Another good example for AI-powered decisions that reduce emissions at scale is Google’s partnership with electricityMap. By utilizing electricityMap – an AI-powered platform that shows in real-time how clean electricity is around the world and provides past, current and forecasted carbon footprint data for electricity by country – Google manages to align computing tasks with times of low-carbon electricity supply in the grid and, thus, reduces CO2e emissions from electricity consumption.
Finally, AI-based optimisation of process parameters helps identify untapped potentials to save both greenhouse gas emissions and cost. In the case of a global steel company, 10% of CO2e emissions and 1% of costs could be saved by employing state-of-the-art AI models to streamline carbon-intensive industrial operations.
AI can enable innovative business models to help the climate
Over the past years, global research has made strong progress in the development of innovative carbon abatement technologies, including: i) lower carbon fuels, ii) engineered carbon capture and storage, and iii) agricultural carbon sequestration.
Let’s take a deeper look into agricultural carbon sequestration to illustrate AI’s great potential to help advance this technology and deliver impact at scale.
First, smart AI-based algorithms can help identify the best-suited lands and soils in a very cost-efficient and scalable way, e.g., by learning from existing carbon sequestration action data and analysing vast agricultural, meteorological, and geological databases.
Second, AI can help perform large-scale carbon measurement in the soil at a low cost. Given the previously high cost of this measurement, AI is a major enabler for the financial model behind agricultural carbon sequestration.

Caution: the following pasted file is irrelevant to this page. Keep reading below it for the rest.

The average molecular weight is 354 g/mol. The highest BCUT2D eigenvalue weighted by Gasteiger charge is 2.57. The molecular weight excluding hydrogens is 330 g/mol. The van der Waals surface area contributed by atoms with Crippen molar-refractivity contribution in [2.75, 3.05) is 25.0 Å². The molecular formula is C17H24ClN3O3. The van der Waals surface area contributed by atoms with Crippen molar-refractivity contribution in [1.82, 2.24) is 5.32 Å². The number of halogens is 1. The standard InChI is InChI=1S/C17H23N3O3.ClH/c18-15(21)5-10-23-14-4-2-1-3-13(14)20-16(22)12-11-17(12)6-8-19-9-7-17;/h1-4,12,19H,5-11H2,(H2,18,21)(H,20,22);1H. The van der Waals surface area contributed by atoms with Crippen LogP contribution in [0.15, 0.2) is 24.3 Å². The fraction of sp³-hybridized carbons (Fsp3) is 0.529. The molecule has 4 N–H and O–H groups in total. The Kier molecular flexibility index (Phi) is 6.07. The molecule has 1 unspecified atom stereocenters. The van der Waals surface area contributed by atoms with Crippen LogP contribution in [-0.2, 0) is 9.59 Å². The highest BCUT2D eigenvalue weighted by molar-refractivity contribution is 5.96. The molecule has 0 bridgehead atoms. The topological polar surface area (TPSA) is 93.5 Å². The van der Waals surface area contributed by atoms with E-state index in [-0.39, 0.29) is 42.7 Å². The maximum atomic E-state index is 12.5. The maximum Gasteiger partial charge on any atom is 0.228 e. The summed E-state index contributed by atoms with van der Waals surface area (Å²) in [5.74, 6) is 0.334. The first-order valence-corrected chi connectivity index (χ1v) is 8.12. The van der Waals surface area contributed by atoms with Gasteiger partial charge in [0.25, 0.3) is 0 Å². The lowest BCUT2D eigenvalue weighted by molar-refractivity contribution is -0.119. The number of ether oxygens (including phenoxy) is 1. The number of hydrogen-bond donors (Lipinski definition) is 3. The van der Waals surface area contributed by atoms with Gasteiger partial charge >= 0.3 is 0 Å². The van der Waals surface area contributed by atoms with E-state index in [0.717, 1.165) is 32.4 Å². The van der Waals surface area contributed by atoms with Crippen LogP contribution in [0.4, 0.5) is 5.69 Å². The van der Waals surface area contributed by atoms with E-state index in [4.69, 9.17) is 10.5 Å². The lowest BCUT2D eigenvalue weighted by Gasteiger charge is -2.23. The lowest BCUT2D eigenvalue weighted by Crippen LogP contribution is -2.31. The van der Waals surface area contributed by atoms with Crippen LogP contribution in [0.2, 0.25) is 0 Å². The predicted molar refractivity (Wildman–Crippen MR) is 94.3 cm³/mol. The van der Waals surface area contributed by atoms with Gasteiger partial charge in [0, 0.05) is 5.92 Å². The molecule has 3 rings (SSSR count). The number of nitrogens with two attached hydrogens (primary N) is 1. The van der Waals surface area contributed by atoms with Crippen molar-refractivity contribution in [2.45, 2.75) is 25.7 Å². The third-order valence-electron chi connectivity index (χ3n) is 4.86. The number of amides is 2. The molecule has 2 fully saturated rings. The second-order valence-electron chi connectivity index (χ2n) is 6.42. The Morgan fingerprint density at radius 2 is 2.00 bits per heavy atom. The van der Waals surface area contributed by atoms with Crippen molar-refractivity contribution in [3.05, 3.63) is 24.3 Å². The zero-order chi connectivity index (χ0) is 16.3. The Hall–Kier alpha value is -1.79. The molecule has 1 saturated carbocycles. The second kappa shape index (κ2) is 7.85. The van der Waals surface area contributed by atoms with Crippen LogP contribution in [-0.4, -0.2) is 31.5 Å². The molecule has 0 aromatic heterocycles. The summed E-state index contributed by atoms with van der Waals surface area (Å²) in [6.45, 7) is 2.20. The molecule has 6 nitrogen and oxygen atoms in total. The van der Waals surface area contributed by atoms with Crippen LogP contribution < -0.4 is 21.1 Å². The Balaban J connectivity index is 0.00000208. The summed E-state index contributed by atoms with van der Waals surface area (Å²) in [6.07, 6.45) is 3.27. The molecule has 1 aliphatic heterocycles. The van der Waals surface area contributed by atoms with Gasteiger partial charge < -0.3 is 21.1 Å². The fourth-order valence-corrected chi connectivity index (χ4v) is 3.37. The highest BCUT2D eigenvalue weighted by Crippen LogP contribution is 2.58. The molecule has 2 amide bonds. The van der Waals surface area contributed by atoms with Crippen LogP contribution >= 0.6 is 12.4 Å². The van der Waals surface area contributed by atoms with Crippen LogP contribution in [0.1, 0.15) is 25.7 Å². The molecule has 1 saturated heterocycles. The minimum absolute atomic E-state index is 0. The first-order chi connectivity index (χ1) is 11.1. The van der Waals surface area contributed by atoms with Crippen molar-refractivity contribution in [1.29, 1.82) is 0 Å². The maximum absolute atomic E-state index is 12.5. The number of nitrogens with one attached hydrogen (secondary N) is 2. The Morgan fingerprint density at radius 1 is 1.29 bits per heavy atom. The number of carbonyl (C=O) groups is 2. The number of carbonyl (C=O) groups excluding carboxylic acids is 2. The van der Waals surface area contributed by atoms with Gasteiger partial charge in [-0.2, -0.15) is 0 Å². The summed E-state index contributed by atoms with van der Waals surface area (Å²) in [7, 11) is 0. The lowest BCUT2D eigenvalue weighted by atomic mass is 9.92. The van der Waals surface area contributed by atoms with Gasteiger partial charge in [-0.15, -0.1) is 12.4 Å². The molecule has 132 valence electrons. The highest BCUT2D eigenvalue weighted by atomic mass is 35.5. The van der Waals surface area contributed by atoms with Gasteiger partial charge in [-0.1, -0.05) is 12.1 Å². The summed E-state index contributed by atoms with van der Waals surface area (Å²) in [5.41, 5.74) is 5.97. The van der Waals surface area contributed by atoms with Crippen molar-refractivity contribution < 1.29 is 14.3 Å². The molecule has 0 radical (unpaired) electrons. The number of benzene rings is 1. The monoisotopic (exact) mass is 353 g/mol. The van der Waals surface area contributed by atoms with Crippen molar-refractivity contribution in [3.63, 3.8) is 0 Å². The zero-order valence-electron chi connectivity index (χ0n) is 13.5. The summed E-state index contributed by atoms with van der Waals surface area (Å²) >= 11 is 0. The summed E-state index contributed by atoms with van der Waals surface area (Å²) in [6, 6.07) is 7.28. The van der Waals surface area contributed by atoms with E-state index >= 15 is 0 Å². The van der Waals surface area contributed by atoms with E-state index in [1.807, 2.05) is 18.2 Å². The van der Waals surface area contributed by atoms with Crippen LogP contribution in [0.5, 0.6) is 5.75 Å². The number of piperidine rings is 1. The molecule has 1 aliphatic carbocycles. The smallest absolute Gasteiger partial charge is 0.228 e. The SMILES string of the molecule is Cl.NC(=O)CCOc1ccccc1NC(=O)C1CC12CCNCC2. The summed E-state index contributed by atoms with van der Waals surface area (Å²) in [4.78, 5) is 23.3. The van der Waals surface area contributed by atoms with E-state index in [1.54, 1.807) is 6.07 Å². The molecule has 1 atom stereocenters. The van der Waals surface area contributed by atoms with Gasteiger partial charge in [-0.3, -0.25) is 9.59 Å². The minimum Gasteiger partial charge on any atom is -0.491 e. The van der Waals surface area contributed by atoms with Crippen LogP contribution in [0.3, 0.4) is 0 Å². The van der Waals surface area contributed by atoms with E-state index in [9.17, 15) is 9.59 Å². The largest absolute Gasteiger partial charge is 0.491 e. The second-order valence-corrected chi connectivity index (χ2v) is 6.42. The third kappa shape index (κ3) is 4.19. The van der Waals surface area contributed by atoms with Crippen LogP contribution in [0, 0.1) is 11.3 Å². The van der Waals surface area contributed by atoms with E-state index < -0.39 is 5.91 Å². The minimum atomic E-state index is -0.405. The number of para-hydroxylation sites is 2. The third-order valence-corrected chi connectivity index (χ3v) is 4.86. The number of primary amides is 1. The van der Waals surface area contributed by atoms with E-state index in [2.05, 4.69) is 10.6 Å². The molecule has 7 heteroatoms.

Third, AI can be used with satellite imagery, for instance, to ensure that farmers comply with sowing practice changes committed to the people investing in the process and expecting to sell the CO2 certificates later. In total, AI will play an absolutely critical role to scale and deploy carbon sequestration with agriculture around the globe.
AI can improve resilience of our societies to climate hazards
As this summer’s weather catastrophes have proven across geographies, adapting our societies to climate change is a major challenge. Again, AI can aid by helping manage the wide variety, diversity and volumes of data, and generating life-saving insights to improve resilience.
For instance, Google’s “Hydronet” solution can help identify the most critical vulnerabilities in the case of extreme river floods with unprecedented lead times and accuracy. As such, it is utilised to help improve flood forecasting in India and Bangladesh, covering more than 250 million people at risk.
Analogously, AI-based solutions can help pro-actively map out crisis mitigation and contingency plans and effectively deploy help when needed. For instance, a BCG GAMMA team used AI to help fight the bush fires in Australia. AI accurately identified the vulnerable areas and reliably assessed the impact of different measures.
AI’s potential to speed up the global climate response is groundbreaking
All in all, AI is a uniquely powerful tool that offers the potential to exponentially speed up the global climate response. It is now in the hands of global business leaders to effectively leverage AI’s strengths and utilise them to tackle the most complex challenges obstructing these companies from reducing emissions at scale.